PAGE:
Did critics give Les Misérables stars in their multitudes?
The world's longest-running musical becomes master of the house at the newly refurbished Sondheim Theatre
Sarah Crompton, WhatsOnStage
"People love Les Mis with a passion and I can see why. It is beautifully made. The adapters brilliantly punctuate its bustling, hectic crowd scenes of France in the years around the time of the 1832 uprising when barricades blocked the streets of Paris, with the tragic story of Jean Valjean, a former prisoner who has served 19 years hard labour for stealing a loaf of bread, and whose attempts to live a good life are dogged by the pursuit of the steely policeman Javert, who believes in law not justice.
"Each character has moments of monologue and introspection, their revelatory solos contrasting with the rousing ensemble pieces that surround them. The swift changes of focus power the show, moving it along briskly.
"It's all very efficient and sharp. At its heart is Jon Robyns as a big-voiced and tender-hearted Valjean, catching the character's tortured valour and bringing gentle passion to the quiet "Bring Him Home", as well as boom to the bigger numbers."
Miriam Gillinson, The Guardian
"This new version is less showy than the original; no longer a spectacle to lean back and admire but, instead, something more truthful and, ultimately, more moving. The battles, the poverty, the degradation and the danger: all feel more relevant and real."
"For all the poetic power of the staging, it's the singing we've come for – and there's not a missed note all night. Schönberg's soaring score sweeps the audience away. Robyns mesmerises as Valjean, the ex-prisoner who cannot outrun his fate. His voice has great depth, strength and tenderness. When Valjean sits among the barricades and sings that most delicate of songs, "Bring Him Home", the theatre holds its breath."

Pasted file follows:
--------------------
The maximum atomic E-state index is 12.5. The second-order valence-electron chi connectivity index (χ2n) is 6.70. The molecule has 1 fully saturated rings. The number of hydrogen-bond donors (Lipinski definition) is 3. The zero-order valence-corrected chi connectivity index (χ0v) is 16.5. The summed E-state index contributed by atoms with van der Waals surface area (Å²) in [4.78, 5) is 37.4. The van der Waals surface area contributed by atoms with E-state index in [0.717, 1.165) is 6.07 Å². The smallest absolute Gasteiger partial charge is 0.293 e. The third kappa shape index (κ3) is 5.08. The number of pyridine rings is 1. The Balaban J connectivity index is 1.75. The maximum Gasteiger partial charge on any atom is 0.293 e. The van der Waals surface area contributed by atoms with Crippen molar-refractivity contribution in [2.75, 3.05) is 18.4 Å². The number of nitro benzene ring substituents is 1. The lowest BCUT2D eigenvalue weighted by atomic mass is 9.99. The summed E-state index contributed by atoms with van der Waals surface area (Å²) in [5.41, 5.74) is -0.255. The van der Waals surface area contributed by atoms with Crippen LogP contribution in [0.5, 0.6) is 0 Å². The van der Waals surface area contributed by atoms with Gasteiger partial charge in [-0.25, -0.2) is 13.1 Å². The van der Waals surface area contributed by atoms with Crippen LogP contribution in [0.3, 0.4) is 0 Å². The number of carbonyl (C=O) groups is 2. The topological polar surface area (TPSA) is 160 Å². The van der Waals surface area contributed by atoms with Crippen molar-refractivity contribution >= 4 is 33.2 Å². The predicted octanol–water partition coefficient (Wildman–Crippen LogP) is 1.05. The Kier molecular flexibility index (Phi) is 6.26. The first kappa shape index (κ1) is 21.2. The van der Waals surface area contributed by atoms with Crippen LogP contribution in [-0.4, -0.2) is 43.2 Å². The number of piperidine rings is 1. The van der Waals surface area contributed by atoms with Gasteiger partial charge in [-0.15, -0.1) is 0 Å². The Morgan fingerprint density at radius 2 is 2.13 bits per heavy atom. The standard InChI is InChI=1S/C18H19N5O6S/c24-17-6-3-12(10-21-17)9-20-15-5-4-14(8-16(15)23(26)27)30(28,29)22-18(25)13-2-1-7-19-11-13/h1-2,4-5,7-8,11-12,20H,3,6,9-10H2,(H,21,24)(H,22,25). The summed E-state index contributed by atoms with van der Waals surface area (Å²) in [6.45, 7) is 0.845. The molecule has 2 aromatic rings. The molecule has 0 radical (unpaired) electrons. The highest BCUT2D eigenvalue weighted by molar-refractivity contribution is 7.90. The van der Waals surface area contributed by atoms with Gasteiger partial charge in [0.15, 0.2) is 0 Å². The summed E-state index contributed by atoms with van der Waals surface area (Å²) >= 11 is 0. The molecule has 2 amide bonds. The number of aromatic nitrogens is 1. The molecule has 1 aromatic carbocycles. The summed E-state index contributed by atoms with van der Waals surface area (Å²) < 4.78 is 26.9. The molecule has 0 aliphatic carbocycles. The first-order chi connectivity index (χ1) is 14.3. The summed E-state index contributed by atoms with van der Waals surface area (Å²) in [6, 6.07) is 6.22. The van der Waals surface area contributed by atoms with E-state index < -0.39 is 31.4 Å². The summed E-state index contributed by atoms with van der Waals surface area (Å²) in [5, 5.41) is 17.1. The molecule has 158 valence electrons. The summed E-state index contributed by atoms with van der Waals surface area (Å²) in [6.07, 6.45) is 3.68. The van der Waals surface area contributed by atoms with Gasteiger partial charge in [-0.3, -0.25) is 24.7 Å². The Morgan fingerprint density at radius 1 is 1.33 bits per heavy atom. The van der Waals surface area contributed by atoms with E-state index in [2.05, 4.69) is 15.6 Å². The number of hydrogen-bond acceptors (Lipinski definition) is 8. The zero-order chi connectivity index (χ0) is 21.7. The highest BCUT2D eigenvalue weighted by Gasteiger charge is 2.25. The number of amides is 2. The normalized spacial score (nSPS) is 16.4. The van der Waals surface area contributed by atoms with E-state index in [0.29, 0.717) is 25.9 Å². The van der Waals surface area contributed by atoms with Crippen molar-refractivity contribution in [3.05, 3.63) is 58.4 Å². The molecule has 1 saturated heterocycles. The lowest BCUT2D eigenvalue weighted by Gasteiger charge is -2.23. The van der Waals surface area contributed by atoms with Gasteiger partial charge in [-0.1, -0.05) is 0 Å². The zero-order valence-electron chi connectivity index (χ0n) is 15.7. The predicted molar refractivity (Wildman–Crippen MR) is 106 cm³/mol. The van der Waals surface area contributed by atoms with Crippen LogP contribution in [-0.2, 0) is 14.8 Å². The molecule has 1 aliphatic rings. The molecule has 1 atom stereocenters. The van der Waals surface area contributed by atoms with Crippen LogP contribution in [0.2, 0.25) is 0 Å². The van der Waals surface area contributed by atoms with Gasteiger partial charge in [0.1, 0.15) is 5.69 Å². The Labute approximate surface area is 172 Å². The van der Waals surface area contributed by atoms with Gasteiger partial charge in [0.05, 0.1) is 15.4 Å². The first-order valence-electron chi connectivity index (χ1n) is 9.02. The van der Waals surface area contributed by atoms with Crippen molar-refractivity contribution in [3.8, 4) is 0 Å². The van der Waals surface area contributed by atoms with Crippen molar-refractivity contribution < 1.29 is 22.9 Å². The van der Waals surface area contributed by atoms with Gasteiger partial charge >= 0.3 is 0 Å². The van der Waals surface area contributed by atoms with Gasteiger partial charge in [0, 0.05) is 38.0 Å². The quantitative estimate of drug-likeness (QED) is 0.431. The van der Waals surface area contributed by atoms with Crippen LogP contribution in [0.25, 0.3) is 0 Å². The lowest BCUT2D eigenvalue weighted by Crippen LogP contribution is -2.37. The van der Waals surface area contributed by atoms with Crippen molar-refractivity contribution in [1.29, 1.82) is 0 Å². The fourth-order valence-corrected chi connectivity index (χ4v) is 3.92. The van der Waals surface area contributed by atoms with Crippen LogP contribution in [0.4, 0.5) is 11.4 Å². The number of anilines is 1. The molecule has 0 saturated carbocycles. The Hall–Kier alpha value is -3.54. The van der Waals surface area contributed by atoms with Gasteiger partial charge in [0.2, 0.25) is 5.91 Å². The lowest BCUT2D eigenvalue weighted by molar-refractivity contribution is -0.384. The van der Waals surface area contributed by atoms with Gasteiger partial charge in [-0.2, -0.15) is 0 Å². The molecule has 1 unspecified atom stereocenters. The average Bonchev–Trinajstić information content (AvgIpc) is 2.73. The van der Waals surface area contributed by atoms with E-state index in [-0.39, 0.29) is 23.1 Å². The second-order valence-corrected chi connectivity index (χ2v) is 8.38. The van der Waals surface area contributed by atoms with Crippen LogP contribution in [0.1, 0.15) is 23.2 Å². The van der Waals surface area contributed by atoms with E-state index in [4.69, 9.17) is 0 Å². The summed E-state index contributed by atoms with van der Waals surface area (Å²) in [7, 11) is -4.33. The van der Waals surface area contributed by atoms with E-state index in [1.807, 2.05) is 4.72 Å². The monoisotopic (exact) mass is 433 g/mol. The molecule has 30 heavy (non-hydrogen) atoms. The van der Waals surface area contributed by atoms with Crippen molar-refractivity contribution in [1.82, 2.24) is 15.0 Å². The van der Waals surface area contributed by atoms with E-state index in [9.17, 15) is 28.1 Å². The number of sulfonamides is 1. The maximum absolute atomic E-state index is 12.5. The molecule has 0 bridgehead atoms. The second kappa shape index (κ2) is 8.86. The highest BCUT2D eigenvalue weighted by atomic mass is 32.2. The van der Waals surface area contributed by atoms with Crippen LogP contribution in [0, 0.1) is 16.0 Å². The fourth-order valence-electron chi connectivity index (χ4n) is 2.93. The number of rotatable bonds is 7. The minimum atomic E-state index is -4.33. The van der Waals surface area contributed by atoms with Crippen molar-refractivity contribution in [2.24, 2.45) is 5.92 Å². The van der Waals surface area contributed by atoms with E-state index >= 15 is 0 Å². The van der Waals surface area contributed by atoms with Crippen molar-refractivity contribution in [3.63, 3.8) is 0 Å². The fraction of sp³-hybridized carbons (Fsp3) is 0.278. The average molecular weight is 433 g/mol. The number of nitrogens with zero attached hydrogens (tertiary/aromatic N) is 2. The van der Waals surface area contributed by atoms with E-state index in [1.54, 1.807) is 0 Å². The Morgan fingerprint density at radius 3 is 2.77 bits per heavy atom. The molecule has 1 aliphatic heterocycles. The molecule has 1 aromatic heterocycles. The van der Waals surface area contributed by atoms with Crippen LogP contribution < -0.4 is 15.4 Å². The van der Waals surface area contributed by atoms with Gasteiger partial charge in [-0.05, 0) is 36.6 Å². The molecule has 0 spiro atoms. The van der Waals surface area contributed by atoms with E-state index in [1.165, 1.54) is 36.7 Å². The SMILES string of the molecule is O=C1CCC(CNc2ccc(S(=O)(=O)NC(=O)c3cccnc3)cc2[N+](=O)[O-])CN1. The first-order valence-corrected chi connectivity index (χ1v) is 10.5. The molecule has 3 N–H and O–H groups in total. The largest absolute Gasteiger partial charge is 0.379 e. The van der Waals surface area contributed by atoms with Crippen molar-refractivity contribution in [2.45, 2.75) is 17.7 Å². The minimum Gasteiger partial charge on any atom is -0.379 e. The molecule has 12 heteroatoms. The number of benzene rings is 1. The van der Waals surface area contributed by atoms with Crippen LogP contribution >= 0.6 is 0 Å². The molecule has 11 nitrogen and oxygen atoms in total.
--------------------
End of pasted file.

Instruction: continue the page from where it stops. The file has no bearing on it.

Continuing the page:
"Matt Kinley's nimble set transforms from bustling life to aching loneliness in an instant and features looming projections, based on paintings by Victor Hugo (whose epic novel inspired the show). They're beautiful and haunting vistas, which offer the impression of 19th-century Paris but also might be anytime, anywhere."
Dominic Cavendish, The Telegraph
"As dogged as the remorseless police inspector Javert in Victor Hugo's 1862 masterpiece, and as devoted to doing good as the (reformed ex-con) hero Jean Valjean, Mackintosh – who had a crucial shaping hand in developing Les Misérables in the first place alongside composer Claude-Michel Schönberg and lyricist Alain Boublil and has closely supervised this architectural project too – deserves his own round of grateful applause.
"Assisted by a cluster of terrific lead performances – Robyns commandingly robust as Jean Valjean, Bradley Jaden gloweringly good as Javert, Shan Ako sensational as Eponine – London's longest-running musical has seldom looked, or sounded, so fresh.
"In other words, some 35 years after it received its premiere (critics, sniffy at the time, have been forced to eat gateau d'humilité ever since), Les Misérables, bolstered in its urgency by topical tumult the world over, might once again be the hottest ticket in town."
Nick Curtis, Evening Standard
"The through-sung score, with its tum-te-tum rhythms and recurring motifs, moves from rousing anthems to passionate, spotlit declarations of love and loss. As in Hamlet, almost everybody dies, and the few that survive have their dreams smashed. It's not my preferred cup of tea but it's supremely well done here.